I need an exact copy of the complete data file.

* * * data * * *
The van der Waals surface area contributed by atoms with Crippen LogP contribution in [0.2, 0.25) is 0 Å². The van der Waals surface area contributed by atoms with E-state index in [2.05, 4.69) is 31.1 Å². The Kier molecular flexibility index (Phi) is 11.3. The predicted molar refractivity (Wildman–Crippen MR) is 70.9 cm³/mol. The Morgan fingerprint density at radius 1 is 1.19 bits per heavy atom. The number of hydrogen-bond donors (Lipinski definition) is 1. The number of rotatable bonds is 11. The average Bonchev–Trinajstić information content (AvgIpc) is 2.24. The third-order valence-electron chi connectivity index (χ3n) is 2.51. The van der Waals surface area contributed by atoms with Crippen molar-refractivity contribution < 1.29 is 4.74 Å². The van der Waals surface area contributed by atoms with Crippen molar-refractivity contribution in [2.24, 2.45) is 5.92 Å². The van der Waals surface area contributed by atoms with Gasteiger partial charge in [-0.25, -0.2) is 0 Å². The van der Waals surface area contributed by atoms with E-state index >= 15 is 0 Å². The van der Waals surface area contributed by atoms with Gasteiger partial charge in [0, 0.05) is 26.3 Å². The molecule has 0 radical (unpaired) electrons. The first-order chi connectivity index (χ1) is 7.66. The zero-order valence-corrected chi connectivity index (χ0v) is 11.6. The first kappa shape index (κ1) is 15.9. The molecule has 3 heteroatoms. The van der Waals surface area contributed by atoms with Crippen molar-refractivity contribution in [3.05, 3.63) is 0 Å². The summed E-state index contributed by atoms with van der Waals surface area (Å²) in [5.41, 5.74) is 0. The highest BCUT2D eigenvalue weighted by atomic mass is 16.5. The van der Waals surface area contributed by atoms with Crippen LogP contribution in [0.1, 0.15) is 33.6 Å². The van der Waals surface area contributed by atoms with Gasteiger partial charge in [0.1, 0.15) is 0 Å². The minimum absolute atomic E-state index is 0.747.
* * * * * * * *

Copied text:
The van der Waals surface area contributed by atoms with Crippen LogP contribution in [0.2, 0.25) is 0 Å². The van der Waals surface area contributed by atoms with E-state index in [2.05, 4.69) is 31.1 Å². The Kier molecular flexibility index (Phi) is 11.3. The predicted molar refractivity (Wildman–Crippen MR) is 70.9 cm³/mol. The Morgan fingerprint density at radius 1 is 1.19 bits per heavy atom. The number of hydrogen-bond donors (Lipinski definition) is 1. The number of rotatable bonds is 11. The average Bonchev–Trinajstić information content (AvgIpc) is 2.24. The third-order valence-electron chi connectivity index (χ3n) is 2.51. The van der Waals surface area contributed by atoms with Crippen molar-refractivity contribution < 1.29 is 4.74 Å². The van der Waals surface area contributed by atoms with Crippen molar-refractivity contribution in [2.24, 2.45) is 5.92 Å². The van der Waals surface area contributed by atoms with Gasteiger partial charge in [-0.25, -0.2) is 0 Å². The van der Waals surface area contributed by atoms with E-state index >= 15 is 0 Å². The van der Waals surface area contributed by atoms with Gasteiger partial charge in [0, 0.05) is 26.3 Å². The molecule has 0 radical (unpaired) electrons. The first-order chi connectivity index (χ1) is 7.66. The zero-order valence-corrected chi connectivity index (χ0v) is 11.6. The first kappa shape index (κ1) is 15.9. The molecule has 3 heteroatoms. The van der Waals surface area contributed by atoms with Crippen molar-refractivity contribution in [3.05, 3.63) is 0 Å². The summed E-state index contributed by atoms with van der Waals surface area (Å²) in [5.41, 5.74) is 0. The highest BCUT2D eigenvalue weighted by atomic mass is 16.5. The van der Waals surface area contributed by atoms with Crippen LogP contribution in [0.1, 0.15) is 33.6 Å². The van der Waals surface area contributed by atoms with Gasteiger partial charge in [0.1, 0.15) is 0 Å². The minimum absolute atomic E-state index is 0.747.